Can you survive An Unholy Return: The 31 Games of Halloween?
Blur Reviewed by Cyril Lachel on . Sold as a retelling of Super Mario Kart, Blur ends up being a solid game on its own merits. The fast-paced races, exciting power-ups and fun online mode aren't marred by a shallow single-player career and a low supply of race tracks. The game's fun online mode more than makes up for any minor issues I have with the game! Rating: 71%
Blur Blur Blur Blur
  • Review Score:

  • B
Bizarre Creations knows how to make a killer racing game. With games like Metropolis Street Racer and Project Gotham Racing, this Liverpool-based game developer knows a thing or two about making a worthwhile racing game. After a three year break, Bizarre Creations is back to doing what they do best. Blur is a fast-paced racing game that is equal parts Burnout and Super Mario Kart. It's a winning combination that adds something new to the racing genre, even if it never feels as deep or polished as Project Gotham Racing.

I don't make the Super Mario Kart comparison out of hand. Ever since the game was first announced, the developers and the general game press have been trumpeting the similarities. Like Super Mario Kart, Blur is a competitive racing game featuring a whole bevy of cool multi-use weapons. This is the type of game where racing skills alone won't get you over that finish line, you're going to need to blow up your competition or die trying.

Blur (Xbox 360)

The good news is you'll find eight different items littering the race course, each with its own pros and cons. The shunt, for example, is a slow-moving homing projectile. The barge, on the other hand, is a cool item that pushes away all of the cars around you. There's a shock icon that showers the race course with EMP fields. Racers will also pick up mines (which you lay anywhere on the track), shields (to protect you front others), nitro (to make you go faster) and the repair kit (to nurse you back to health). Unlike Super Mario Kart (and other similar weapons-bases racers) Blur allows you to hold more than one item at once, your car can carry up to three weapons at any given time.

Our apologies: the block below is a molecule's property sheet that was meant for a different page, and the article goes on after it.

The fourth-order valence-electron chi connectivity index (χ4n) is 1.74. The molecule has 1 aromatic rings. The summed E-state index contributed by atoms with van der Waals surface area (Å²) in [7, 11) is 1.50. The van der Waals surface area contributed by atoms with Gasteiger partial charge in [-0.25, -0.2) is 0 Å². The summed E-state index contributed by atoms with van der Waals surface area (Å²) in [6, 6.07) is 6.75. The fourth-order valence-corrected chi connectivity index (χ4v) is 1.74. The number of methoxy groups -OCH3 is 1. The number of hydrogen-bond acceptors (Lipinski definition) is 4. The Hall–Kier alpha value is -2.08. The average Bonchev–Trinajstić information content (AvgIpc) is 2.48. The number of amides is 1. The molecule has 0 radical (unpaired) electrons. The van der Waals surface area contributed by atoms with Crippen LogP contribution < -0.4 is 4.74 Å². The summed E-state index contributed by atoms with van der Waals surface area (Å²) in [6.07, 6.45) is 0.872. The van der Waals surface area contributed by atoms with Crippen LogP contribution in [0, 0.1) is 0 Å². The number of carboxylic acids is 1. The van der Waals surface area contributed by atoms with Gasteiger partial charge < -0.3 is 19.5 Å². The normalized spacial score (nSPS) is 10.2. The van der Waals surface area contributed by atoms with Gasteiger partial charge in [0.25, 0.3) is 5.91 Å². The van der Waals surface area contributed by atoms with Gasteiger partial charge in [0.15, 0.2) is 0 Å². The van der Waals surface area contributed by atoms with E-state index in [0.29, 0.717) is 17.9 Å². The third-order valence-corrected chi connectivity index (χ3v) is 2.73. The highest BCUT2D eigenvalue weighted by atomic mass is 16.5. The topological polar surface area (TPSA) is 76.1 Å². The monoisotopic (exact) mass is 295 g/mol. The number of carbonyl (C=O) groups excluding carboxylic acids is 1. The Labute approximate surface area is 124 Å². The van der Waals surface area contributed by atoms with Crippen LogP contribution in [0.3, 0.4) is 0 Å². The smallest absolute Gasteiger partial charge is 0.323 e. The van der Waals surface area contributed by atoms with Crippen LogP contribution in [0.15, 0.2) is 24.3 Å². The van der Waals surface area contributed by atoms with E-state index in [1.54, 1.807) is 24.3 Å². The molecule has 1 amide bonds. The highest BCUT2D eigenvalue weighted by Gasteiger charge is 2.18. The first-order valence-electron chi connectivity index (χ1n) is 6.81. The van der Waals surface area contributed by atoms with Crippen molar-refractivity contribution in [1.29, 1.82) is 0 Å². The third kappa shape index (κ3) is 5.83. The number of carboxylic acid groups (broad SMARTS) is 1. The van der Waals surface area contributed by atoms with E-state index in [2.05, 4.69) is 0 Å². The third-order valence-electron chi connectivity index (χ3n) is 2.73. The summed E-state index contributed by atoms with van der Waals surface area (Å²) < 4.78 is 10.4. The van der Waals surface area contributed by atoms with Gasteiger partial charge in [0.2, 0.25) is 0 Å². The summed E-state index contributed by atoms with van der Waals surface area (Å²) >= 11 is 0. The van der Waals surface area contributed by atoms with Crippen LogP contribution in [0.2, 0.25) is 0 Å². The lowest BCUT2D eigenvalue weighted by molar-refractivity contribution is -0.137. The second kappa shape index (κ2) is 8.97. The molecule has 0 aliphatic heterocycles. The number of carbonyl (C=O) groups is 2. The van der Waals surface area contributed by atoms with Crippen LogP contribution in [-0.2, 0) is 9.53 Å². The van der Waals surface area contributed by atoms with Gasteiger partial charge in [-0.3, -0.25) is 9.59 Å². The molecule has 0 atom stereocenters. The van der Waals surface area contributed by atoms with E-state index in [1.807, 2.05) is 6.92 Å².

Blur is not interested in telling you a fancy story. This is a traditional racing game with very little filler. When you press "start" you'll be treated to a brief tutorial, but outside of that cinema there is literally nothing in the way of story. All you know is that you're competing in a number of cool events trying to earn 450 fans. The single-player offers nine different areas (Proving Grounds, City Slickers, Ruthless Aggression, etc.) each with seven events. Each area will have a nice smattering of modes, including races, checkpoint matches, destruction events and the always popular one-on-one boss battle.

Blur (Xbox 360)

For the most part none of these modes stray too far from the Burnout/Super Mario Kart formula. Races are filled with 10 - 20 cars shooting projectiles and dropping mines all in the name of coming in first. It's a violent free-for-all across the planet. In the checkpoint events you are racing against the clock, picking up icons that boost your time and speed you up. The destruction mode, on the other hand, has you firing the bolt cannons into reappearing enemy cars. The object of this mode is to earn enough points to advance.

Just to add a little more insanity, Blur ratchets up the crazy by giving you optional fan requests. As you race around the tracks you'll notice a small orange icon, this will open up one of several fan demands. The idea is simple, you pull off the demand (such as performing a perfect drift or driving through a dozen gates) and you'll earn a bunch of extra fans. While these demands are optional, you'll need to complete them to unlock certain boss characters and earn all 450 points.
comments powered by Disqus